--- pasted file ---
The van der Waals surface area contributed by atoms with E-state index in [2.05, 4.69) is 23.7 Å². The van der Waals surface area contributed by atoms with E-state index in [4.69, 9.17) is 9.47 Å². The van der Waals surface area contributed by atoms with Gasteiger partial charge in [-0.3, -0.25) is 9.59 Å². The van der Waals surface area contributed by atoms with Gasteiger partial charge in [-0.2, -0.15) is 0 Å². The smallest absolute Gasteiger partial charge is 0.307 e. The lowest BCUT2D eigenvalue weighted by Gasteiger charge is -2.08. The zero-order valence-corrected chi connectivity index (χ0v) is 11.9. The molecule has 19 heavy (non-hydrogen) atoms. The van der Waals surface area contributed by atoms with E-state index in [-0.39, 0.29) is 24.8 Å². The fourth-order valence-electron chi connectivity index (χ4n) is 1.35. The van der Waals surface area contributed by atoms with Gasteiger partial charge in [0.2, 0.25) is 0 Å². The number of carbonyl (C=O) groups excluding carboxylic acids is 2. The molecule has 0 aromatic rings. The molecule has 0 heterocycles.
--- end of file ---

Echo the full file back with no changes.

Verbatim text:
The van der Waals surface area contributed by atoms with E-state index in [2.05, 4.69) is 23.7 Å². The van der Waals surface area contributed by atoms with E-state index in [4.69, 9.17) is 9.47 Å². The van der Waals surface area contributed by atoms with Gasteiger partial charge in [-0.3, -0.25) is 9.59 Å². The van der Waals surface area contributed by atoms with Gasteiger partial charge in [-0.2, -0.15) is 0 Å². The smallest absolute Gasteiger partial charge is 0.307 e. The lowest BCUT2D eigenvalue weighted by Gasteiger charge is -2.08. The zero-order valence-corrected chi connectivity index (χ0v) is 11.9. The molecule has 19 heavy (non-hydrogen) atoms. The van der Waals surface area contributed by atoms with E-state index in [-0.39, 0.29) is 24.8 Å². The fourth-order valence-electron chi connectivity index (χ4n) is 1.35. The van der Waals surface area contributed by atoms with Gasteiger partial charge in [0.2, 0.25) is 0 Å². The number of carbonyl (C=O) groups excluding carboxylic acids is 2. The molecule has 0 aromatic rings. The molecule has 0 heterocycles.